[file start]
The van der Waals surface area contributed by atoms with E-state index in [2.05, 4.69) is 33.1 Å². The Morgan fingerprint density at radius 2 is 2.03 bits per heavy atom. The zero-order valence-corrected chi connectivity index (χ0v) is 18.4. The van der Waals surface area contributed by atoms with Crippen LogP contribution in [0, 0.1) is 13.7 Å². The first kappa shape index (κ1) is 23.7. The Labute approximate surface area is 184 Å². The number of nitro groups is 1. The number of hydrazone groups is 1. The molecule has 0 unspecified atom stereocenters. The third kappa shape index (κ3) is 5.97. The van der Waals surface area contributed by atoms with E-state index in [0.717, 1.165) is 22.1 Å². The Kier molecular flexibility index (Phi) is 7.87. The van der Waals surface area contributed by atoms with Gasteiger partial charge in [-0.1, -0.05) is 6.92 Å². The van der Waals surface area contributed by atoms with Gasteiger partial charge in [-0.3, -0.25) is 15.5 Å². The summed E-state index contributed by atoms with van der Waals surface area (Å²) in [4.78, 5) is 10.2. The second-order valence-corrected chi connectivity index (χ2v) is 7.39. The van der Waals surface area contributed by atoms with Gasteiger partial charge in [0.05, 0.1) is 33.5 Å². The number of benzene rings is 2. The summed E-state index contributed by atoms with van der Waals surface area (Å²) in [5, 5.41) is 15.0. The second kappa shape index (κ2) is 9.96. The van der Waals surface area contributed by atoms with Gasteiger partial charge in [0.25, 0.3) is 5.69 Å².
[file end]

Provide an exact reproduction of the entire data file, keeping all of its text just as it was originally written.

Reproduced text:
The van der Waals surface area contributed by atoms with E-state index in [2.05, 4.69) is 33.1 Å². The Morgan fingerprint density at radius 2 is 2.03 bits per heavy atom. The zero-order valence-corrected chi connectivity index (χ0v) is 18.4. The van der Waals surface area contributed by atoms with Crippen LogP contribution in [0, 0.1) is 13.7 Å². The first kappa shape index (κ1) is 23.7. The Labute approximate surface area is 184 Å². The number of nitro groups is 1. The number of hydrazone groups is 1. The molecule has 0 unspecified atom stereocenters. The third kappa shape index (κ3) is 5.97. The van der Waals surface area contributed by atoms with E-state index in [0.717, 1.165) is 22.1 Å². The Kier molecular flexibility index (Phi) is 7.87. The van der Waals surface area contributed by atoms with Gasteiger partial charge in [-0.1, -0.05) is 6.92 Å². The van der Waals surface area contributed by atoms with Gasteiger partial charge in [-0.3, -0.25) is 15.5 Å². The summed E-state index contributed by atoms with van der Waals surface area (Å²) in [4.78, 5) is 10.2. The second-order valence-corrected chi connectivity index (χ2v) is 7.39. The van der Waals surface area contributed by atoms with Gasteiger partial charge in [0.05, 0.1) is 33.5 Å². The number of benzene rings is 2. The summed E-state index contributed by atoms with van der Waals surface area (Å²) in [5, 5.41) is 15.0. The second kappa shape index (κ2) is 9.96. The van der Waals surface area contributed by atoms with Gasteiger partial charge in [0.25, 0.3) is 5.69 Å².